• CFPB Fines Fidelity Mortgage – January 16, 2014: - Fidelity Mortgage Corporation, and its former owner, Mark Figert, were ordered to pay $81,076 for funneling illegal kickbacks to a bank in exchange for real estate referrals.


The regulatory environment impact on safeguard

HUD Debarments

  • A debarment sanction means that an individual, organization and its affiliates are excluded from conducting business with any Federal Agency government-wide. Debarment is the most serious compliance sanction and is generally imposed for a three-year period or longer.

  • Who does HUD sanction?

  • The following are some occupations that could be sanctioned:

  • Real Estate Brokers or Agents

  • Appraisers and Inspectors

  • Contractors

  • Causes for Debarment: Debarment is imposed for criminal and/or serious HUD program violations, which could include:

  • Use of False Documents

  • Embezzlement, Theft, Forgery

  • False Statements, False Claims

  • Bribery


The regulatory environment impact on safeguard

Compliance with Safety and Licensing Requirements is Also Essential

  • Case Studies of Enforcement Actions

  • August 2013 - A Woodburn-based construction company was fined $52,500 for repeatedly not protecting its employees from falls, according to the Oregon Occupational Safety and Health Division.

  • Bravo’s Construction Services LLC has been fined six times since December 2012 for a lack of fall protection, according to an OSHA press release. The latest fine resulted from an inspection on June 11.

  • July 2013 - 79 people were arrested in sting operations by the California contractors license board. The Contractors State License Board conducted 13 undercover operations in seven locations.

  • January 2014 - Six people were cited on misdemeanor charges for contracting without a license. In California, all home improvement jobs valued at $500 or more (combined labor and material costs) must be conducted by a company or person with a Contractors State Licensing Board-issued license. First-conviction penalties for contracting without a license include up to six months in jail and/or up to $5,000 in fines. Penalties escalate with successive violations.


The regulatory environment impact on safeguard

Additional Licensing Case Studies

  • October 2011- Jericho of Louisiana LLC, of New Orleans, was fined $8,000 plus a $500 administrative fee for performing at least three jobs without the proper contractor's license.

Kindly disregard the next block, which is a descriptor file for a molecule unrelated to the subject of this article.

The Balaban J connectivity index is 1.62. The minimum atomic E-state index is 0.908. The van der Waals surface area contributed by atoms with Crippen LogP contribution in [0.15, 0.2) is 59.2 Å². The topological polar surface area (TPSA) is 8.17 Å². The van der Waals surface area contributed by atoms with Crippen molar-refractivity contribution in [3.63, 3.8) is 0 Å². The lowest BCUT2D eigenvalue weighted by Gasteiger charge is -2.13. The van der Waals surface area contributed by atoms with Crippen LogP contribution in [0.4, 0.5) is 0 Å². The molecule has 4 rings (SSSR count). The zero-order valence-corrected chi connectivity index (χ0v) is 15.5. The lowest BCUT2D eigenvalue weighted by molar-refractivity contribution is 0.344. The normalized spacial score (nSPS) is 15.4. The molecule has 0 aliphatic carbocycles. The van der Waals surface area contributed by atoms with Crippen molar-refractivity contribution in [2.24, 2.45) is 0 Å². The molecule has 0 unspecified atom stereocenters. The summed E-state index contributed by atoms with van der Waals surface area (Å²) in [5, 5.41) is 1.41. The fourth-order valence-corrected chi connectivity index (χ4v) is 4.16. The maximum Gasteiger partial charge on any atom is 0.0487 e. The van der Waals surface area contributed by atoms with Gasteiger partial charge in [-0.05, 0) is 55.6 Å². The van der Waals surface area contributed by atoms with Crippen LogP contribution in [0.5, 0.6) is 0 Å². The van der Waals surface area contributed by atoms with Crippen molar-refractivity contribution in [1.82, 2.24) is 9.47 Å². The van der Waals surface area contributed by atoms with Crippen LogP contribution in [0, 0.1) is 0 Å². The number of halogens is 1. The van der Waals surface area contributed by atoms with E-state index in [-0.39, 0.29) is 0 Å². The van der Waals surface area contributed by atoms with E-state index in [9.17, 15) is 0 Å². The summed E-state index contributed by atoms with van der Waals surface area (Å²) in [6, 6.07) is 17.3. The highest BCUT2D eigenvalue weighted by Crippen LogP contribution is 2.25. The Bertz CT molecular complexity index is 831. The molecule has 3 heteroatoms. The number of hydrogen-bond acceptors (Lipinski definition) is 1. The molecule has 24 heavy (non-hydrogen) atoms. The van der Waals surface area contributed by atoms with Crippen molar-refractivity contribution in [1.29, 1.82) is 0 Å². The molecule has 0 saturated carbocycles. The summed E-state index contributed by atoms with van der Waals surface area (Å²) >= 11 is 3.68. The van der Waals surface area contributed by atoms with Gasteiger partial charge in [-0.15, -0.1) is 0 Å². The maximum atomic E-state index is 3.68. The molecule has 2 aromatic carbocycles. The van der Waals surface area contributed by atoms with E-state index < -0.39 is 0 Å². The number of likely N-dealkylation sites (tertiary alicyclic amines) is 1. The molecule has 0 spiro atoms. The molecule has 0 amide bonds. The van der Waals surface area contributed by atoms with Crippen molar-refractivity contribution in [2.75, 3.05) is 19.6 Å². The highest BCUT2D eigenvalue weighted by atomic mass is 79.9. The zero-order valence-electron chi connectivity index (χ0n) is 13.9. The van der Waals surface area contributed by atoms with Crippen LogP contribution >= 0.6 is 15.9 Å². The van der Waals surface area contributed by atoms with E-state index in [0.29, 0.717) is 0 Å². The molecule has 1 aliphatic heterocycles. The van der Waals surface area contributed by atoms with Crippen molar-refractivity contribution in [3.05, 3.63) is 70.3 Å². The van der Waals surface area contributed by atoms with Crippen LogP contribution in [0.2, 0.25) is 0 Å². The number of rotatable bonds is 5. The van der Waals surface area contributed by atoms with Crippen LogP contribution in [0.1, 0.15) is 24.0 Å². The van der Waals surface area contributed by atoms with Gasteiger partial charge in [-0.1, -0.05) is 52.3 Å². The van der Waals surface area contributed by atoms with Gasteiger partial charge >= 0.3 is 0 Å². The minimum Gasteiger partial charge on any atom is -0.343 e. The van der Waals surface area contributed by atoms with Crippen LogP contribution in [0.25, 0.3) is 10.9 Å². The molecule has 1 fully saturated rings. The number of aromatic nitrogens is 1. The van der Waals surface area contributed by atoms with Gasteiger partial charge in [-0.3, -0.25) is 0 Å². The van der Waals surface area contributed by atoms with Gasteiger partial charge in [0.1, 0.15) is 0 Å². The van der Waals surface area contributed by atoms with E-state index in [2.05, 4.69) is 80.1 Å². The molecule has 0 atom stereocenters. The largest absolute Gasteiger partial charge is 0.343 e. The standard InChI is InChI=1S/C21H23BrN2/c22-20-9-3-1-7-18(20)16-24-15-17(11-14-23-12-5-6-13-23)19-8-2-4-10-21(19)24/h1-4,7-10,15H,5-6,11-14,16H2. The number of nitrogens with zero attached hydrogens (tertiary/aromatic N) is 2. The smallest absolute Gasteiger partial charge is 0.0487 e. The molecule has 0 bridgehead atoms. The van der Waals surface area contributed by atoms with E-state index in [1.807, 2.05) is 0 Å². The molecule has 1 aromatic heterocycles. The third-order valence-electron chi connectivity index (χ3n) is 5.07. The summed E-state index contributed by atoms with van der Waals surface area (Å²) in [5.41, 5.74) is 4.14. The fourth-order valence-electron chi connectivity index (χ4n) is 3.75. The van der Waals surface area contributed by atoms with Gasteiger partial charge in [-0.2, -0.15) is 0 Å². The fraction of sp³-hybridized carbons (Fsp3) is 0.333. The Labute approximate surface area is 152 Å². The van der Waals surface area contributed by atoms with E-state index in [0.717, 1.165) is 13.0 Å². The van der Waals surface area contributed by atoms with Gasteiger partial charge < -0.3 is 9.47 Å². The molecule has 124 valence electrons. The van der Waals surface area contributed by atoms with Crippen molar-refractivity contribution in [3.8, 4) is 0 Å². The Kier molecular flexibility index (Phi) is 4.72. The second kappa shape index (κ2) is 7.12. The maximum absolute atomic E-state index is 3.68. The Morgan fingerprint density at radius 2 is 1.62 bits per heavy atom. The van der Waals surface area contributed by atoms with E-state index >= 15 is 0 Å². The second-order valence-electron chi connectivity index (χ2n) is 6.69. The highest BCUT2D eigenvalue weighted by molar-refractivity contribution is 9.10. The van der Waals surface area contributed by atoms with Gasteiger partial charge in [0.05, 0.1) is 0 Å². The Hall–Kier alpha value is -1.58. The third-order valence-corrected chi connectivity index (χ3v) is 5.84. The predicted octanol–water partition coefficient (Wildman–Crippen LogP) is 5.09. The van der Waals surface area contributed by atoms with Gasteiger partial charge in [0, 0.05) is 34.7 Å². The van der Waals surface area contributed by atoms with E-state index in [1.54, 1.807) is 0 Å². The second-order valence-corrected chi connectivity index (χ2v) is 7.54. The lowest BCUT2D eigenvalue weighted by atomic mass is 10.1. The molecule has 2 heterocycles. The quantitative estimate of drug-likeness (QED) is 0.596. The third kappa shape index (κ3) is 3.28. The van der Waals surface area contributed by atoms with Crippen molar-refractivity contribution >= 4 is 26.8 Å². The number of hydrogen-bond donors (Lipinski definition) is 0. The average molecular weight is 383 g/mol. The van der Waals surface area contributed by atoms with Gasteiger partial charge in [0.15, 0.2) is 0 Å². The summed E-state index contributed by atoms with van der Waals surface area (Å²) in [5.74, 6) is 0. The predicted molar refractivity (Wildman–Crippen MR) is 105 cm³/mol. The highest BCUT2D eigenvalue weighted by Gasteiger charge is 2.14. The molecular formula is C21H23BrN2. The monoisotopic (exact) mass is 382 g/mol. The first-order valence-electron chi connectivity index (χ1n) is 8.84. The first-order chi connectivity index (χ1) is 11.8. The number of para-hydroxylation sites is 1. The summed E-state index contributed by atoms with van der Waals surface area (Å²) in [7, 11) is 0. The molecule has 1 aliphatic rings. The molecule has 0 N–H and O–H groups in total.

• July 2012 – Rapid City, SD revoked the license of a local contractor after receiving complaints of shoddy work, no insurance, and not paying subcontractors.

  • March 2012 – New Brighton, MN electrical contractor license was revoked when he allowed unlicensed employees to perform work with qualified supervision. The contractor was fined $10,000, with $7,500 suspended if contractor adheres to terms of agreement.

  • May 2013 – One contractor blogged he was fined $1,736 for not having a pesticide applicator license. Another blogged he was fined $1,500 and had his vehicle and equipment seized till after the court date.


The regulatory environment impact on safeguard

Overview of Regulatory Environment &the Impact on Safeguard

  • Licensing Enforcement Actions

  • October 2011- Jericho of Louisiana LLC, of New Orleans, was fined $8,000 plus a $500 administrative fee for performing at least three jobs without the proper contractor's license.

  • July 2012 – Rapid City revoked the license of a local contractor after receiving complaints of shoddy work, no insurance, and not paying subcontractors.

  • March 2012 – New Brighton electrical contractor license was revoked when he allowed unlicensed employees to perform work with qualified supervision. The contractor was fined $10,000, with $7,500 suspended if contractor adheres to terms of agreement.

  • May 2013 – One contractor blogged he was fined $1,736 for not having a pesticide applicator license. Another blogged he was fined $1,500 and had his vehicle and equipment seized till after the court date.


Summary key takeaways

Summary: Key Takeaways

We are operating in a highly regulated environment. Please remember to:

  • Report all consumer complaints

  • Always provide accurate updates and invoices

  • Never accept or offer bribes or kickbacks

  • Report any form of fraud

  • Keep relevant information secure and confidential

  • Report properties occupied by tenants, military service members and their dependents

  • Avoid any reference to debt collection activity

    If you have any questions or are not clear on how these requirements apply to you, please contact Vendor Management.